Human Rights Discourse in the Sustainable Development Agenda Avoids Obligations and Entitlements; Comment on “Rights Language in the Sustainable Development Agenda: Has Right to Health Discourse and Norms Shaped Health Goals?”
1Francois-Xavier Bagnoud (FXB), Center for Health and Human Rights, Harvard T.H. Chan, School of Public Health, Harvard University, Boston, MA, USA
2School of Population Health, University of Auckland, Auckland, New Zealand
3Department of Public Health, University of Otago Wellington, Wellington, New Zealand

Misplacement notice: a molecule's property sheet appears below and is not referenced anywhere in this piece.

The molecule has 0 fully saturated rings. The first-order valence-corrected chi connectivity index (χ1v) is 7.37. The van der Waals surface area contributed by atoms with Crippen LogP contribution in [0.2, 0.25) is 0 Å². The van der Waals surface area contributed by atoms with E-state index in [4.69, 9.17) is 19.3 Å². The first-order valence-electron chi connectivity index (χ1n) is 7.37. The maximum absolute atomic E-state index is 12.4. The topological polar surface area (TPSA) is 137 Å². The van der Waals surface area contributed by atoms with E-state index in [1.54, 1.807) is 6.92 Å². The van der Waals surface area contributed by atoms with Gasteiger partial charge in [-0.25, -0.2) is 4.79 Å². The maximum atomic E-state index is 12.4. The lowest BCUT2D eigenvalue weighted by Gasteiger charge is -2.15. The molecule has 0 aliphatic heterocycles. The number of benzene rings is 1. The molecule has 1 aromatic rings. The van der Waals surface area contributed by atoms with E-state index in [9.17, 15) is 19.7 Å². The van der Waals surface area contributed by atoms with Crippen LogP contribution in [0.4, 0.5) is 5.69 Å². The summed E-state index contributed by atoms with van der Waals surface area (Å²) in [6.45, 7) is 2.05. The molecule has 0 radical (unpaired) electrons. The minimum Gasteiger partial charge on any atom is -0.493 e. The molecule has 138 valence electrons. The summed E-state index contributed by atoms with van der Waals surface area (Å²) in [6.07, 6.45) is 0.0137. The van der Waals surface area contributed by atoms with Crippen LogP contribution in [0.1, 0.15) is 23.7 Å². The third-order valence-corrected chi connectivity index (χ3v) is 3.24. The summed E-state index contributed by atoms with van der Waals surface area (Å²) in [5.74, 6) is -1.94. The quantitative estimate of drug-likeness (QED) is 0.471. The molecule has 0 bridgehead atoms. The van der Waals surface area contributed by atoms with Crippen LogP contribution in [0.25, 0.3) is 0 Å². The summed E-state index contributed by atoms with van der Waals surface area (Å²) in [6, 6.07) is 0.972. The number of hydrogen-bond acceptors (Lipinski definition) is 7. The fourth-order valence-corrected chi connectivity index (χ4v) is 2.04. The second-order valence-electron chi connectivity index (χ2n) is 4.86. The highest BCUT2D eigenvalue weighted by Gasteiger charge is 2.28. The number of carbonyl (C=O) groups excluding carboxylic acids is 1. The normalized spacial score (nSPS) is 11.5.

Our commentary on Forman et al paper explores their thesis that right to health language can frame global health policy responses. We examined human rights discourse in the outcome documents from three 2015 United Nations (UN) summits and found rights-related terms are used in all three. However, a deeper examination of the discourse finds the documents do not convey the obligations and entitlements of human rights and international human rights law. The documents contain little that can be used to empower the participation of those already left behind and to hold States and the private sector to account for their human rights duties. This is especially worrying in a neoliberal era.
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